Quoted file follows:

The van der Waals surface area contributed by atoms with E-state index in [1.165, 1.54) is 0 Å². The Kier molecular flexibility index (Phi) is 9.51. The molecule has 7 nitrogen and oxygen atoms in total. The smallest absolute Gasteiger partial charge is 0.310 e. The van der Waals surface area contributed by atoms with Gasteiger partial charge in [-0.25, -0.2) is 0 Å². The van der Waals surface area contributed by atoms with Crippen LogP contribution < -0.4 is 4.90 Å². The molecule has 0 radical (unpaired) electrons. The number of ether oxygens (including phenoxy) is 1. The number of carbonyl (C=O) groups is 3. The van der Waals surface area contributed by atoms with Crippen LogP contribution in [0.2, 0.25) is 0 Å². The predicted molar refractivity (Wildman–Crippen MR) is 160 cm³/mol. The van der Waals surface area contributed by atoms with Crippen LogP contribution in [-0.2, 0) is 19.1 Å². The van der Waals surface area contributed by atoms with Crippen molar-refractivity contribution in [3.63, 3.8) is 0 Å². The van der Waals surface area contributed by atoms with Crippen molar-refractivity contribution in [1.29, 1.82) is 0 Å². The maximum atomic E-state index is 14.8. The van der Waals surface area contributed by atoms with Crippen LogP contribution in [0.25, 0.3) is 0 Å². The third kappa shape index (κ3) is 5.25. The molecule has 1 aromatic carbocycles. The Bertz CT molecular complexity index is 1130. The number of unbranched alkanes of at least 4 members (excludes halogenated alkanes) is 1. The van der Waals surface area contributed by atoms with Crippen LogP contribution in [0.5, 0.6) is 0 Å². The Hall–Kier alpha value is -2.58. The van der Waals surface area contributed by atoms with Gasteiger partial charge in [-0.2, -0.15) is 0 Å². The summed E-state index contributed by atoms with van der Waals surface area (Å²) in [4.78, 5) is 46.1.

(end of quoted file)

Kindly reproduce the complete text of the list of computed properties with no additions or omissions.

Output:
The van der Waals surface area contributed by atoms with E-state index in [1.165, 1.54) is 0 Å². The Kier molecular flexibility index (Phi) is 9.51. The molecule has 7 nitrogen and oxygen atoms in total. The smallest absolute Gasteiger partial charge is 0.310 e. The van der Waals surface area contributed by atoms with Gasteiger partial charge in [-0.25, -0.2) is 0 Å². The van der Waals surface area contributed by atoms with Crippen LogP contribution < -0.4 is 4.90 Å². The molecule has 0 radical (unpaired) electrons. The number of ether oxygens (including phenoxy) is 1. The number of carbonyl (C=O) groups is 3. The van der Waals surface area contributed by atoms with Crippen LogP contribution in [0.2, 0.25) is 0 Å². The predicted molar refractivity (Wildman–Crippen MR) is 160 cm³/mol. The van der Waals surface area contributed by atoms with Crippen LogP contribution in [-0.2, 0) is 19.1 Å². The van der Waals surface area contributed by atoms with Crippen molar-refractivity contribution in [3.63, 3.8) is 0 Å². The van der Waals surface area contributed by atoms with Crippen molar-refractivity contribution in [1.29, 1.82) is 0 Å². The maximum atomic E-state index is 14.8. The van der Waals surface area contributed by atoms with Crippen LogP contribution in [0.25, 0.3) is 0 Å². The third kappa shape index (κ3) is 5.25. The molecule has 1 aromatic carbocycles. The Bertz CT molecular complexity index is 1130. The number of unbranched alkanes of at least 4 members (excludes halogenated alkanes) is 1. The van der Waals surface area contributed by atoms with Crippen LogP contribution in [0.5, 0.6) is 0 Å². The Hall–Kier alpha value is -2.58. The van der Waals surface area contributed by atoms with Gasteiger partial charge in [-0.2, -0.15) is 0 Å². The summed E-state index contributed by atoms with van der Waals surface area (Å²) in [4.78, 5) is 46.1.